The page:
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Bias means that a person prefers an idea and possibly does not give equal chance to a different idea. Bias can be influenced by a number of factors, such as popularity (for example, a newspaper might be biased towards a particular political party due to their employees sharing the same political beliefs as that party).
Bias in an article or editorial would show one point of view, using selected facts and quotes to support that point of view. Facts or opinions that do not support the point of view in a biased article would be excluded. For example, an article biased toward riding a motorcycle would show facts about the good gas mileage, fun, and agility. An article biased against motorcycle riding would show facts about risk of injury and noise, and ignore positive facts about motorcycles.
An article biased against guns would show only facts and information that support the author's position. They would list suicides, accidental shootings and other facts showing guns in a negative way. An article biased for guns should show only information that supports the author's position. The positively biased article would discuss 'lives saved' by guns, numbers of crimes prevented by civilian gun use, and other facts and data that put gun ownership and guns in a good light.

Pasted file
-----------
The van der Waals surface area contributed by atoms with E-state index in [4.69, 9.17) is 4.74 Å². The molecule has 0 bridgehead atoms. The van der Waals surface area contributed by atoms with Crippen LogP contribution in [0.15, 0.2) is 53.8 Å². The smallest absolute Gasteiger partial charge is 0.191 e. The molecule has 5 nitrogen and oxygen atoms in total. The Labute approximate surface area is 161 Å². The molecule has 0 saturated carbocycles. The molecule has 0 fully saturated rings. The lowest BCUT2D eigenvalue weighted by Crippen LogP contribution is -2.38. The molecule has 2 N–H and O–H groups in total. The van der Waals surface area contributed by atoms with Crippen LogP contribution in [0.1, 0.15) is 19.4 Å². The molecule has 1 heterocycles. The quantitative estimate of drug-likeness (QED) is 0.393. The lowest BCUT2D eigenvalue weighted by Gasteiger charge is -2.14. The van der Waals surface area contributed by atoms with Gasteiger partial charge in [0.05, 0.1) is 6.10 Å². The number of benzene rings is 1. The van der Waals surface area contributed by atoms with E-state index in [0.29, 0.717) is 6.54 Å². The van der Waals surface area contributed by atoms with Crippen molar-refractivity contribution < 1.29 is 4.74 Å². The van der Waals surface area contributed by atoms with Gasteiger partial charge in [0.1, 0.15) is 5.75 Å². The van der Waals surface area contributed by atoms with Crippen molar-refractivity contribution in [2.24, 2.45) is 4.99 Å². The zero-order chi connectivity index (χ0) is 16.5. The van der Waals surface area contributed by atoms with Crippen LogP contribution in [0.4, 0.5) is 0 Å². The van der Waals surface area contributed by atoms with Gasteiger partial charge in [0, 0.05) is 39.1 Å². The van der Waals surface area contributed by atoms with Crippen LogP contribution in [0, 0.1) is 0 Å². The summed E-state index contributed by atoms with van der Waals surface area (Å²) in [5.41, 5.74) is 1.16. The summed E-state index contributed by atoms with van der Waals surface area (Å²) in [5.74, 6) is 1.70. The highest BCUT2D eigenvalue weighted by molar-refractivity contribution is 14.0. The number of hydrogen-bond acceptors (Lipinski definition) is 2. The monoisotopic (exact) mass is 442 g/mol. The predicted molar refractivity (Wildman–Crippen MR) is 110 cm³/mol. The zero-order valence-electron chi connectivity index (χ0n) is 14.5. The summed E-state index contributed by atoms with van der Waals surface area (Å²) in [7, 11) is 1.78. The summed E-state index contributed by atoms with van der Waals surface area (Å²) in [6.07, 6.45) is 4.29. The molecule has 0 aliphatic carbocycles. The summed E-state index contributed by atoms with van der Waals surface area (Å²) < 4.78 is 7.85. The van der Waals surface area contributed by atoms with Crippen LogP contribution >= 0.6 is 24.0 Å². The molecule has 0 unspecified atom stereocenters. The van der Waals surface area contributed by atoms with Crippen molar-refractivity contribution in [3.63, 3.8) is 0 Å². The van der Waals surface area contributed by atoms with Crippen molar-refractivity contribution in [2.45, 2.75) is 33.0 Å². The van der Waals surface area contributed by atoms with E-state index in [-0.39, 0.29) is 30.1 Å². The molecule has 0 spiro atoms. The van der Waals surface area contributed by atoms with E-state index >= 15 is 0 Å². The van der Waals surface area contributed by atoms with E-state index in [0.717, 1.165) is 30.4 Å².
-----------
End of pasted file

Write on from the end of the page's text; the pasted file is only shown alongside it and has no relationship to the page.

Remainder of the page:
Bias in writing can also be shown by using bad or slang words to refer to groups of people or things. "Broads" rather than "women"; "murdercycles" rather than "motorcycles". Words or phrasing that make wide assumptions about races or groups of people also indicates bias. "All Chinese people are good at math".
Bias also means mistakes in measurements. For example, a person may measure the height of another person wearing shoes. The shoes make the height more than the same person without shoes. If the extra height of the shoes (extra bias) was not explained, someone might think that the person had been measured without shoes on. Data with extra parts not explained is called biased data.